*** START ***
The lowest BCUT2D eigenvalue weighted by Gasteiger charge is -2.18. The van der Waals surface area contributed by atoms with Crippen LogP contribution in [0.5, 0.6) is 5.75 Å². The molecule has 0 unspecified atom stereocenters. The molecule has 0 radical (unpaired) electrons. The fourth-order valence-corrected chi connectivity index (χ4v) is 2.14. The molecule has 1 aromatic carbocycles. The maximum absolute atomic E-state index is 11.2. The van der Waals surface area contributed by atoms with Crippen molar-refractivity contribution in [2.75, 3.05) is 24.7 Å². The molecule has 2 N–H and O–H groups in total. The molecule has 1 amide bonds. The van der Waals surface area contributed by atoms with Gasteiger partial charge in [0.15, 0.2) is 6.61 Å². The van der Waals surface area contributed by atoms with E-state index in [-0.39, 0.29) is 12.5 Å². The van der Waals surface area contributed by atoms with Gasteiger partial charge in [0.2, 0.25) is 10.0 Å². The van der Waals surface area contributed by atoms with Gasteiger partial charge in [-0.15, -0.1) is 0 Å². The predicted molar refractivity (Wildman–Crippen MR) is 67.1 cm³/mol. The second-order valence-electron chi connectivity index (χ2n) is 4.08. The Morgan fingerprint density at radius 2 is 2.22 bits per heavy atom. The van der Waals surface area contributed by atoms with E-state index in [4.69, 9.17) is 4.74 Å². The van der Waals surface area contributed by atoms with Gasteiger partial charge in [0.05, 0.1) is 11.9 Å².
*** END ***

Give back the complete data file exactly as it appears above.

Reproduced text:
The lowest BCUT2D eigenvalue weighted by Gasteiger charge is -2.18. The van der Waals surface area contributed by atoms with Crippen LogP contribution in [0.5, 0.6) is 5.75 Å². The molecule has 0 unspecified atom stereocenters. The molecule has 0 radical (unpaired) electrons. The fourth-order valence-corrected chi connectivity index (χ4v) is 2.14. The molecule has 1 aromatic carbocycles. The maximum absolute atomic E-state index is 11.2. The van der Waals surface area contributed by atoms with Crippen molar-refractivity contribution in [2.75, 3.05) is 24.7 Å². The molecule has 2 N–H and O–H groups in total. The molecule has 1 amide bonds. The van der Waals surface area contributed by atoms with Gasteiger partial charge in [0.15, 0.2) is 6.61 Å². The van der Waals surface area contributed by atoms with E-state index in [-0.39, 0.29) is 12.5 Å². The van der Waals surface area contributed by atoms with Gasteiger partial charge in [0.2, 0.25) is 10.0 Å². The van der Waals surface area contributed by atoms with Gasteiger partial charge in [-0.15, -0.1) is 0 Å². The predicted molar refractivity (Wildman–Crippen MR) is 67.1 cm³/mol. The second-order valence-electron chi connectivity index (χ2n) is 4.08. The Morgan fingerprint density at radius 2 is 2.22 bits per heavy atom. The van der Waals surface area contributed by atoms with E-state index in [4.69, 9.17) is 4.74 Å². The van der Waals surface area contributed by atoms with Gasteiger partial charge in [0.05, 0.1) is 11.9 Å².